- Mario Meier

Safely seining5/20 – Cold Spring, HRM 55: We hauled our seine in the shadow of Mount Taurus. Background sound was comprised of raven “gronks” and the hammering of a pileated woodpecker. We had hopes of catching something different, but the resident species dominated, including spottail shiners (86-112 mm) and tessellated darters. Many of the three dozen spottail shiners were gravid females with eggs. The river had warmed to 62 degrees F. (Phyllis Lake photo)
- David Hein, Lauren Martin, Phyllis Lake, Tom Lake

5/20 – Croton Point, HRM 35: I was surprised to see a mink crossing the dirt road on the south side of Croton Point where it fronts Croton Bay. The mink traveled from the Phragmites tidemarsh to the forest near the Underhill wine sellers. This was the first mink I had ever encountered here, although I have seen them along the banks of the Croton River that meets Croton Bay just east of Croton Point.
- Jim Miller

Great blue heron5/20 – Bedford, HRM 35: I counted five nestling at the great blue heron rookery today. Other nestlings may have been hidden in the nests so it was too soon to determine how many there were. There were still at least two nests where herons could be seen incubating. The osprey that was here last week had left. It was most likely just investigating a nest that was abandoned a few weeks earlier. (Jim Steck photo)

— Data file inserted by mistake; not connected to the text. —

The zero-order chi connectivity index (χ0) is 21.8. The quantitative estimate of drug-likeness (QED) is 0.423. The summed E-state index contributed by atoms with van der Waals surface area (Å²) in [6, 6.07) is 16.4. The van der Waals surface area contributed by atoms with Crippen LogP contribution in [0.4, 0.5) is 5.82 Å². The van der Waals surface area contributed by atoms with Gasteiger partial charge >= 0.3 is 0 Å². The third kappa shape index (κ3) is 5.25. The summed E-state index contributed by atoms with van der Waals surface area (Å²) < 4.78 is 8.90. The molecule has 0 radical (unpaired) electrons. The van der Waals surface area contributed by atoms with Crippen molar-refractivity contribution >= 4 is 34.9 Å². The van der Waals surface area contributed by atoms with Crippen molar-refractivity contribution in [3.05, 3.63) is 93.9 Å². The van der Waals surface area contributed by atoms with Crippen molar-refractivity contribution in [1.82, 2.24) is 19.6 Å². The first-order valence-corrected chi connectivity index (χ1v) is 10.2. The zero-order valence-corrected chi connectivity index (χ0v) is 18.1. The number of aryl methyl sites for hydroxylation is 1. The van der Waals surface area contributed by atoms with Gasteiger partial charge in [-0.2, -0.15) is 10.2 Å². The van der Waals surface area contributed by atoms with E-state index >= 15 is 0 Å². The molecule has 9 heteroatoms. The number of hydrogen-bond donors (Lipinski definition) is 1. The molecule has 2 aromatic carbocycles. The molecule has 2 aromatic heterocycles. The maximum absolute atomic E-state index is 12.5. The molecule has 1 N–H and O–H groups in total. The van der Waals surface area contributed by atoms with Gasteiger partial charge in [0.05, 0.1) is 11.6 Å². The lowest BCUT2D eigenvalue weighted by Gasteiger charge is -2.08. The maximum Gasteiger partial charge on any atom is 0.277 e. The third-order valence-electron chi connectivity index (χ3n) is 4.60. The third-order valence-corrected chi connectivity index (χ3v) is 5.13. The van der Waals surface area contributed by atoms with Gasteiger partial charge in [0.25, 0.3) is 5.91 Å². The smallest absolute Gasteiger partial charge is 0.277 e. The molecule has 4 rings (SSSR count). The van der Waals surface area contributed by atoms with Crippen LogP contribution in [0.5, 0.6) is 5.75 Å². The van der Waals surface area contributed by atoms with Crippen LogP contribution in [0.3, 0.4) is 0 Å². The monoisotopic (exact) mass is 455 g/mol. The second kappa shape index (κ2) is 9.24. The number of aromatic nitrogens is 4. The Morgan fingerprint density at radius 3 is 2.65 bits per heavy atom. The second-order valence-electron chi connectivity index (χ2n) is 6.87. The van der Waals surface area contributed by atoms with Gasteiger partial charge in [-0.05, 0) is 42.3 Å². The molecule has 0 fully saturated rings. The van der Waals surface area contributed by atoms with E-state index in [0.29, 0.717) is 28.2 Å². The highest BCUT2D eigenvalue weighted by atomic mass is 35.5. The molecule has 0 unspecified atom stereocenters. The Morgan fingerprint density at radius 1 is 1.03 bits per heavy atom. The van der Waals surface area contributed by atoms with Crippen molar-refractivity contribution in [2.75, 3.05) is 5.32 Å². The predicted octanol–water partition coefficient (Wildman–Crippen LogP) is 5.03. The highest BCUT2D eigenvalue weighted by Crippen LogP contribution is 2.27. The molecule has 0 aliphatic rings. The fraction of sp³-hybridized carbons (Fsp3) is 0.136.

- Jim Steck

Blackburnian warbler5/21 – Saratoga County, HRM 157: This morning I walked the usual three-mile western loop at the Vischer Ferry Nature Preserve plus a short stretch east on the towpath. Long overdue for me was the first least bittern of the season, calling frequently from the edge of the West Pond. I also heard a Virginia rail calling.

The three common warblers that breed at the preserve were well-represented—yellow, common yellowthroat, and American redstart—but the other warblers that pass through quickly were very scarce. I detected just a Canada warbler, a chestnut-sided warbler, and a Blackburnian warbler. Even the northern waterthrushes were quiet this morning. A few other species present included eastern wood-pewee, willow flycatcher, least flycatcher, great crested flycatcher, eastern kingbird, yellow-throated vireo, marsh wren, blue-gray gnatcatcher, wood thrush, veery, cedar waxwing, and scarlet tanager. (Deborah Tracy Kral photo)
- John Hershey (Hudson-Mohawk Bird Club)

5/21 – Rondout Creek, HRM 91: I received the origin banding data from the United States Geological Survey (USGS) today on the Caspian tern I photographed on May 19.

The Caspian tern (K73) was banded by Katherine Yard, NYSDEC Wildlife Diversity Program, on June 22, 2017, at Hounsfield, Jefferson County, near the Sant Lawrence River. Katherine made a note that the tern “was too young to fly” when banded. After 1,064 days, the tern had arrived at a point 240 miles southeast of where it was banded. It would be interesting to know where it had traveled in the interim. The banding effort is a collaborative program of the Canadian Wildlife Service, the USGS, and the NYSDEC.